Stanford Center for
Biomedical Ethics

Marcus Feldman

Professor of Biological Sciences
Stanford University

Marcus Feldman is the Burnet C. and Mildred Finley Wohlford Professor of Biological Sciences and director of the Morrison Institute for Population and Resource Studies at Stanford University. He uses applied mathematics and computer modeling to simulate and analyze the process of evolution, specifically the evolution of complex genetic systems that can undergo both natural selection and recombination, and the evolution of learning as one interface between modern methods in artificial intelligence and models of biological processes, including communication. He helped develop the quantitative theory of cultural evolution, which he applies to issues in human behavior, and also the theory of niche construction, which has wide applications in ecology and evolutionary analysis. His work on human genetic variation ands its relationship to continental ancestry has received wide recognition. He also has a large research program on demographic issues related to the gender ratio in China.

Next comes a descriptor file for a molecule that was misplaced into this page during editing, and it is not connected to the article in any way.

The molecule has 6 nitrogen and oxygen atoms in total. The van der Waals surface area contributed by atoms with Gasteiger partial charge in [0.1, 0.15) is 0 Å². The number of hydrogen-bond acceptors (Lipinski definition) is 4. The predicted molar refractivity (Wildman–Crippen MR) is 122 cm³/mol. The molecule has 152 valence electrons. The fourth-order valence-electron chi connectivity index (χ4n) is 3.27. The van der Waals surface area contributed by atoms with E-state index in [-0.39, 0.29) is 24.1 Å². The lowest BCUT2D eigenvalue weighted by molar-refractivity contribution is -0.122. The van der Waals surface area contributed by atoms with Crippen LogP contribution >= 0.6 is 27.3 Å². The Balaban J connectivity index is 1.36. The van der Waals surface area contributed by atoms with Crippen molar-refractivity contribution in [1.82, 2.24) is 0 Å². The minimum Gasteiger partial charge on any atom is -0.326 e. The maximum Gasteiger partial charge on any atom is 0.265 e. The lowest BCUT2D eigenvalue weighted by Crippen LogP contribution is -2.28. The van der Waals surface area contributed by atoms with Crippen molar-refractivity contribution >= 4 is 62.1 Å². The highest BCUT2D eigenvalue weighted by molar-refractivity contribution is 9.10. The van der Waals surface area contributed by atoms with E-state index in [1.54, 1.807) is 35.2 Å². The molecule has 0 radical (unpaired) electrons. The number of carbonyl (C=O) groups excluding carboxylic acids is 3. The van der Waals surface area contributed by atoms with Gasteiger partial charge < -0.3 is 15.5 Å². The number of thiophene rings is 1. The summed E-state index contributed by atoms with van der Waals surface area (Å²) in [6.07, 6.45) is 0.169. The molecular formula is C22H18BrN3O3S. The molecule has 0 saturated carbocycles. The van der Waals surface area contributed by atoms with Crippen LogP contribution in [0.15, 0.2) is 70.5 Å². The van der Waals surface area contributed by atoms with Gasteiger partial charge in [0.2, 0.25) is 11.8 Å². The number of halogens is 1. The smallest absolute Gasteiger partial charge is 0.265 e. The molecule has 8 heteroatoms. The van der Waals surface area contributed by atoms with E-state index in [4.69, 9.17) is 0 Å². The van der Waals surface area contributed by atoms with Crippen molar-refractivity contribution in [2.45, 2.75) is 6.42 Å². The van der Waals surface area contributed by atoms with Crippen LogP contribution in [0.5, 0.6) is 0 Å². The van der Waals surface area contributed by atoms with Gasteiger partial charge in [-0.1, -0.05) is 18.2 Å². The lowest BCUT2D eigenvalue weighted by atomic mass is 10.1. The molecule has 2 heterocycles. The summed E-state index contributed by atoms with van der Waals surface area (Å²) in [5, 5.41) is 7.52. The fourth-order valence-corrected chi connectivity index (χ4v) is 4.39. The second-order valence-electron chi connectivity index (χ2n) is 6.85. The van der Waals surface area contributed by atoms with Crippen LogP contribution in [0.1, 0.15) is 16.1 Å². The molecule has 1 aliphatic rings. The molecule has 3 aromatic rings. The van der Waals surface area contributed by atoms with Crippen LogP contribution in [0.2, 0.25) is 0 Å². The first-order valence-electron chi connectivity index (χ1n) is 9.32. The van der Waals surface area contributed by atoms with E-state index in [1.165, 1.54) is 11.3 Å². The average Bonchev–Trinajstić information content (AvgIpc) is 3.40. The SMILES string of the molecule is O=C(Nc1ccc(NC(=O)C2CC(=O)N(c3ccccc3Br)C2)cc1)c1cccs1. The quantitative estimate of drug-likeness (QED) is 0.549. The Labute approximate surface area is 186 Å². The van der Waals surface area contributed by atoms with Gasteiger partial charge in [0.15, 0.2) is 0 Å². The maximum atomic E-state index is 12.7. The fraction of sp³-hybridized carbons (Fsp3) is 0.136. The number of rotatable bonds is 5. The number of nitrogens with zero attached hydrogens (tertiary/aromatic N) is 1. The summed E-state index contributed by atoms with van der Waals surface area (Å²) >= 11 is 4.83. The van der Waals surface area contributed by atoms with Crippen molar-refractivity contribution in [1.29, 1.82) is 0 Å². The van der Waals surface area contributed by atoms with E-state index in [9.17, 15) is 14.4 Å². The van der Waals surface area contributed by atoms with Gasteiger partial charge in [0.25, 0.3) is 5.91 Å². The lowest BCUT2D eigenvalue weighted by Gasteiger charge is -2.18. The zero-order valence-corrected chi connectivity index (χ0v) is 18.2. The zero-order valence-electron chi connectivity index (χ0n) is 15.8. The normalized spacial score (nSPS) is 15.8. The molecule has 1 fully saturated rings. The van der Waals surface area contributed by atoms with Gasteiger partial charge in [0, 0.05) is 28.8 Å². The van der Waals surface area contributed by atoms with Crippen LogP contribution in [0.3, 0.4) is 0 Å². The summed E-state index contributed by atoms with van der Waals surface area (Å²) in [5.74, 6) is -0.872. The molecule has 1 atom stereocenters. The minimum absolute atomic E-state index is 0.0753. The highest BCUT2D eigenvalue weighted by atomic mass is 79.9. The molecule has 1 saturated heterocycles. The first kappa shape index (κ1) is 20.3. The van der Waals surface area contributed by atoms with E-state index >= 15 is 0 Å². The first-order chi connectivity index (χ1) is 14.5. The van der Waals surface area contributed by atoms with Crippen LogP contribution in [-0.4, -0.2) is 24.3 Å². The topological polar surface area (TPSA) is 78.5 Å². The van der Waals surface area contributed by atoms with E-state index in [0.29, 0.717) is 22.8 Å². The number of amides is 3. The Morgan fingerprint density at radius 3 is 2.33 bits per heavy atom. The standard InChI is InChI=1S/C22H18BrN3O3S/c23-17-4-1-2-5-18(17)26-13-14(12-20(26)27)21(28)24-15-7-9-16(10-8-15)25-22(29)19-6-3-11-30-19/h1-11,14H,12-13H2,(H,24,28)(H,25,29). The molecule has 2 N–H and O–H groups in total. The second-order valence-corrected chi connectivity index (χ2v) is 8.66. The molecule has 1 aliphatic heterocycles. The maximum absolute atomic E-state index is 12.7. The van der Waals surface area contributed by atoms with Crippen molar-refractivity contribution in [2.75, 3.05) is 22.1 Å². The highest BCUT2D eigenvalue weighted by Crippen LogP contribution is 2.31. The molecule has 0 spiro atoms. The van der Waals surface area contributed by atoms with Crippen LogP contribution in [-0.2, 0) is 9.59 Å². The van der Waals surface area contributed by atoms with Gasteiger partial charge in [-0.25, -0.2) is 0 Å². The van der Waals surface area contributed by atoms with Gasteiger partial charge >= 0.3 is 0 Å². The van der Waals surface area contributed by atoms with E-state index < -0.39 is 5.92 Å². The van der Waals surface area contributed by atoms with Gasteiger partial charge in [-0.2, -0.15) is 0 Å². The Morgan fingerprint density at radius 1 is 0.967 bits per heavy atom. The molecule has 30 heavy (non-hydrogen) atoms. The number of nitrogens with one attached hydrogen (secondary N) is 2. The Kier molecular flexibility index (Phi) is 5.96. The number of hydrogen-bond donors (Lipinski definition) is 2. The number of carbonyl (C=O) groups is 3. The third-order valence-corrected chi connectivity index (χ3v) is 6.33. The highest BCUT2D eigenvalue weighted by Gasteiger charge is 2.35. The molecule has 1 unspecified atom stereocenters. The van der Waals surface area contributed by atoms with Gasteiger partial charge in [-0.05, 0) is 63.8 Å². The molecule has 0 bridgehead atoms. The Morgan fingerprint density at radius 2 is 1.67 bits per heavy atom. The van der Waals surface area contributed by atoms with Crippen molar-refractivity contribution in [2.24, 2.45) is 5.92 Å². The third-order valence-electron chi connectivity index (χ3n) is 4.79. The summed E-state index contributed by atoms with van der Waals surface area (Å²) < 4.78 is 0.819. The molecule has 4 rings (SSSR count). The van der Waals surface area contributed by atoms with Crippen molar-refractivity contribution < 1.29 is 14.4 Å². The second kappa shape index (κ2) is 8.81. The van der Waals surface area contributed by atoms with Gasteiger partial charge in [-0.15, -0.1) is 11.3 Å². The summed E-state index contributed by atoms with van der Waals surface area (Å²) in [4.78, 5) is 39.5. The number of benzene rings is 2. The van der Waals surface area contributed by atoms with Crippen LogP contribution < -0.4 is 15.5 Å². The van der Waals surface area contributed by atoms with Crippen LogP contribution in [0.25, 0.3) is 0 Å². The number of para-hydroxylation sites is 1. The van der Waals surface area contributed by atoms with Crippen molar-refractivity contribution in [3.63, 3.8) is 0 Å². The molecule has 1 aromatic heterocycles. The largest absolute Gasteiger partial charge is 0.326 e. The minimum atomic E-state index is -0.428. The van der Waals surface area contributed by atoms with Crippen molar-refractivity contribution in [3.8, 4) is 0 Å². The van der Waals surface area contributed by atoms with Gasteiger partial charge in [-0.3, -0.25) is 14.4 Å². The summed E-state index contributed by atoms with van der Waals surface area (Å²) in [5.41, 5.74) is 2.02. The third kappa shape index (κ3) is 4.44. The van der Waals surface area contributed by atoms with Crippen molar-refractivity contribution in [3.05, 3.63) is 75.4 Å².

Feldman is a trustee and member of the science steering committee of the Santa Fe Institute. He is managing editor of Theoretical Population Biology and associate editor of the journals Genetics; Human Genomics; Complexity; the Annals of Human Genetics; and the Annals of Human Biology. He is a fellow of the American Academy of Arts and Sciences and of the California Academy of Science. His work received the "Paper of the Year 2003" award in all of biomedical science from The Lancet. He has written more than 335 scientific papers and four books on evolution, ecology, and mathematical biology. He received an honorary doctorate of philosophy from The Hebrew University of Jerusalem and is an Honorary Professor at two major Chinese universities He received a BSc in mathematics and statistics from the University of Western Australia, an MSc in mathematics from Monash University (Australia), and a PhD in mathematical biology from Stanford. He has been a member of the Stanford faculty since 1971.

 

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